Leeds Iron Foundry

The Leeds Iron Foundry was owned and operated by Charles Leeds. It was located at Delord and Constance Streets during the Antebellum period of the nineteenth century. The foundry was opened in 1824. Leeds became a partner in 1844 upon his father’s death. [1] Before the Civil War, this foundry was the most prolific producer of “steel cotton bale presses” in the world and was one of the most important foundries in the South. It maintained several hundred employees for the production of various iron plantation equipment. The Leeds Company was successful enough that it actually issued its own banknotes, a common practice at the time.

The foundry manufactured supplies for the Confederate army and navy, including two naval vessels and even an early submarine, the Pioneer I. In particular, the Leeds Foundry was reported to have built “‘3.3-inch Confederate bronze field rifles’ and ’6-pounder Confederate bronze field guns.’” [2]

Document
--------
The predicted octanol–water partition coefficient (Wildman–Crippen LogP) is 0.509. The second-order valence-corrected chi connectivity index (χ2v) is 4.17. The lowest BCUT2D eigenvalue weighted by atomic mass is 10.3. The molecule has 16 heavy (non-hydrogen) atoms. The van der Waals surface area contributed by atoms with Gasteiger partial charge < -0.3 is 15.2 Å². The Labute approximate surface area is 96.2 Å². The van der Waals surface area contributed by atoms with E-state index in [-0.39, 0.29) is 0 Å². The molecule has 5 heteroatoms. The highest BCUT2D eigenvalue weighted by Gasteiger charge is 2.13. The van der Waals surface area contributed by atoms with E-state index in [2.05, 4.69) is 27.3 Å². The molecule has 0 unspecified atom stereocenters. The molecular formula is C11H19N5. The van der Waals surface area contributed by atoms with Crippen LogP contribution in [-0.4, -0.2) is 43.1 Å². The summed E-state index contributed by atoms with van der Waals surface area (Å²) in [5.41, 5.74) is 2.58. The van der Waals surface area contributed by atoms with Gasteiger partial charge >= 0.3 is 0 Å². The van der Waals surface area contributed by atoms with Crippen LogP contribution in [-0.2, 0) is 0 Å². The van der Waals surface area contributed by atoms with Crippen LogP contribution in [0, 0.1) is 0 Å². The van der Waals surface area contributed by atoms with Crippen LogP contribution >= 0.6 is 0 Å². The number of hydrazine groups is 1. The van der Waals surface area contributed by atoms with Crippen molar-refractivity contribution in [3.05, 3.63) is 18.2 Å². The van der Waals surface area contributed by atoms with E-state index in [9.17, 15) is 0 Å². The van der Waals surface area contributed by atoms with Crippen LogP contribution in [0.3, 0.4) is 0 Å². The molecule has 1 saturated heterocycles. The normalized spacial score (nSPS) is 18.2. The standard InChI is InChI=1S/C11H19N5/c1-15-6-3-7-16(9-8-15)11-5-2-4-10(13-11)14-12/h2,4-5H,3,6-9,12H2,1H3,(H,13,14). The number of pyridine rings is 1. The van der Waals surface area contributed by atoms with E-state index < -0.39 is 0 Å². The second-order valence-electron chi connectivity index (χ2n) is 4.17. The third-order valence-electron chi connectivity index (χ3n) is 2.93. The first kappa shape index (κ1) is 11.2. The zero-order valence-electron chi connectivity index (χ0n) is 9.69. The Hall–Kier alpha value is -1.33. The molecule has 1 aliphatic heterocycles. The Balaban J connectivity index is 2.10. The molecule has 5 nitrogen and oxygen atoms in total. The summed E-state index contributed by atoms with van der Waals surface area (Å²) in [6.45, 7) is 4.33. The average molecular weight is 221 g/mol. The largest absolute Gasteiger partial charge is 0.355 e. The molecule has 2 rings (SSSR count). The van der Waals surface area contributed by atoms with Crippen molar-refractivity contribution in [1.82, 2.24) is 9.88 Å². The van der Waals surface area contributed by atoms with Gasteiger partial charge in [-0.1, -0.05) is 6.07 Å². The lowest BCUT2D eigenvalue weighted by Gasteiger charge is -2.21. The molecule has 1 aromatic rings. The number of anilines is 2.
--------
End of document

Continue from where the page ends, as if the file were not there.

During the period of Reconstruction, Leeds allowed his foundry to function as a base of operations for a subgroup of the White League, a militant white supremacy organization. It produced arms for the White League, including one cannon. An arms shipment sent from the Leeds Foundry prompted the New Orleans Police to clash with the White League members stationed in the city and ended with their violent takeover of the city for roughly three days. Leeds’ collusion with this group helped fuel his election to mayor in 1874. [3]

Today, the area which once housed the iron foundry is home to the Preservation Resource Center. This particular building in the foundry complex was built to serve as storage space and showrooms, so it was ideally suited for the new center. [4] This organization was founded in order to help preserve the architecture in the city of New Orleans. It is open to the public. [5] The site of the Leeds Iron Foundry can be found on the US Register of Historic Places.



923 Tchoupitoulas Street, New Orleans LA